Photos and words by Jake Steele

How do you eat an elephant? The answer is, “One bite at a time.” Of all the old timey expressions I've heard, this seems to be the one that really rings true when it comes to building a hot rod.

whether you're working on your first project, or your tenth, it is easy to get distracted, or to become overwhelmed by the scope of the task at hand. I've been there myself, many times in fact. There were countless projects that were abandoned by teenage and early-twenties me. I'd become overwhelmed, disenchanted, or just downright pissed off and I'd just give up. It sucks to admit it, but that is the reality of my early hot rod career, a lot of failures. The plus side is that hopefully someone can learn from my mistakes by taking a simple rule I've learned and applying it to their lives. Ready? Here it is: Two hours a night.

“Ok, so what the hell is that?..” I'm glad you asked: It is the simplest path to you driving down the road in a bitchin' hot rod you never thought you'd be able to build. Bold statement? Maybe. But, hear me out. Now, I'm not smart enough to have invented this rule. Honestly, if left to my own devices early on, I'd have barely adhered to it.

Two hours a night came to me via my friend, Robbie. The shorthand version of the story is that I wanted to build a certain car. I had one lined up, had the money and all the big ideas in the world for it. The problem was that I lacked the properly equipped space to do it, not to mention some specialized knowledge. He offered both a stall in his shop, as well as his brain to help me along through the process. There were two rules: 1) set a goal for completion 2) set aside two hours a night to dedicate to the project in order to reach that goal.

It may sound stupid, but those two things were like hearing the answer to a long-pondered riddle, one that's answer was so obvious it was silly. All I had to do was commit to it. With my car taking up space in his shop, a level of urgency forced that commitment. That's when I figured out how helpful and easy this simple guideline really is.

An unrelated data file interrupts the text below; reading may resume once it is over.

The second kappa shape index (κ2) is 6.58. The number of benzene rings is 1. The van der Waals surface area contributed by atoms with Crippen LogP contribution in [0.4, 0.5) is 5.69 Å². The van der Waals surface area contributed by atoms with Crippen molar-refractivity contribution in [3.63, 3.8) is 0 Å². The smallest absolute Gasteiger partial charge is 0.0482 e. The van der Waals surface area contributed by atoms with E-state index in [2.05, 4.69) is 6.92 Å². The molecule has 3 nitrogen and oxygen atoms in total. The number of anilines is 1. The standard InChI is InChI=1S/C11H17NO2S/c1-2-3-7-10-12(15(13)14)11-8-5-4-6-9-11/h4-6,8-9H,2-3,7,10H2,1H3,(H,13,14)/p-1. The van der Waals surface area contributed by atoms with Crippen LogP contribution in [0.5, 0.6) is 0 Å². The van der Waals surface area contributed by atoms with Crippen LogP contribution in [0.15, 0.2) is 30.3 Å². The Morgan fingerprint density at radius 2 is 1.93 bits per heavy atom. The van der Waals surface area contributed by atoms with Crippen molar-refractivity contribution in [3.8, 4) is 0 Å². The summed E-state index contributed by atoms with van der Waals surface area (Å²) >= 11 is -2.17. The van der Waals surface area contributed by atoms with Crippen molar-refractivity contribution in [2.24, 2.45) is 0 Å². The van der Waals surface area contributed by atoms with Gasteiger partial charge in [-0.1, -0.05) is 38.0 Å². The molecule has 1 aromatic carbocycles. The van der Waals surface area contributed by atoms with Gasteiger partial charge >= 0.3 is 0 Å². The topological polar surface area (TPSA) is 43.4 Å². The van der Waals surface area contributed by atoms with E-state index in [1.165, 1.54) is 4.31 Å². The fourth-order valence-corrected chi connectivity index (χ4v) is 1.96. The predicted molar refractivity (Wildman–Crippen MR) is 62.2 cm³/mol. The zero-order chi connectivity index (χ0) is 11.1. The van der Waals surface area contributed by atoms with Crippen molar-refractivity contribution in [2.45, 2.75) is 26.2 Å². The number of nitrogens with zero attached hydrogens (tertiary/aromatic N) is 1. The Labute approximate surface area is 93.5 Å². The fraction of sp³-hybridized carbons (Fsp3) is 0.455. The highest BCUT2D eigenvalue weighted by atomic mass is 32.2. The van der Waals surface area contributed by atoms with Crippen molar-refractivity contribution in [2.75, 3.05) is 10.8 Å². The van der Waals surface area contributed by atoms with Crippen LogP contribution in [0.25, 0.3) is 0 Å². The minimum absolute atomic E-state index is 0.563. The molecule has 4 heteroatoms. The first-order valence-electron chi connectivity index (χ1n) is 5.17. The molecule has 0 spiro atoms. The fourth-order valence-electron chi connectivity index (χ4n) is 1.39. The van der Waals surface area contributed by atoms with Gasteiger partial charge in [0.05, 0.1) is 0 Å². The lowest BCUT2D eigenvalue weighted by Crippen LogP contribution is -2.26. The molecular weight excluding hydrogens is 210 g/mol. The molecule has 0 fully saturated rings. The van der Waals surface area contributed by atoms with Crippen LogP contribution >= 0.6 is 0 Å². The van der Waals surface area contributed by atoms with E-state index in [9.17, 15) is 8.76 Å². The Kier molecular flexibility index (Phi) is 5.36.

Why is this two hours a night thing so important? It's simple: Being hands-on every day, even for just the two hours, is the gateway to staying focused. It also encourages breaking these enormous projects up into smaller, more manageable tasks.. This in turn makes the entire process more enjoyable. Most everyone probably already attacks their projects in a somewhat similar fashion, breaking things up into sub-categories. The mistake I see people make and have made myself, is that they keep it too broad: “I will focus on the chassis first.” That's great, but the rule of two hours a night requires a more specific and compartmentalized approach.

Instead of going out to the garage to work aimlessly on one very general thing, break it into something very specific. “Tonight I'm going to make the bracket for my new steering box and get it bolted in place.” Setting goals and having a specific task in mind for the evening is enormously helpful when it comes to staying focused. I remember spending all day at work thinking about the one or two things I knew I was going to do that night and knowing that by the same time the next day, I would be on to my next task. It became a ritual.


“How am I supposed to find two extra hours every single night??”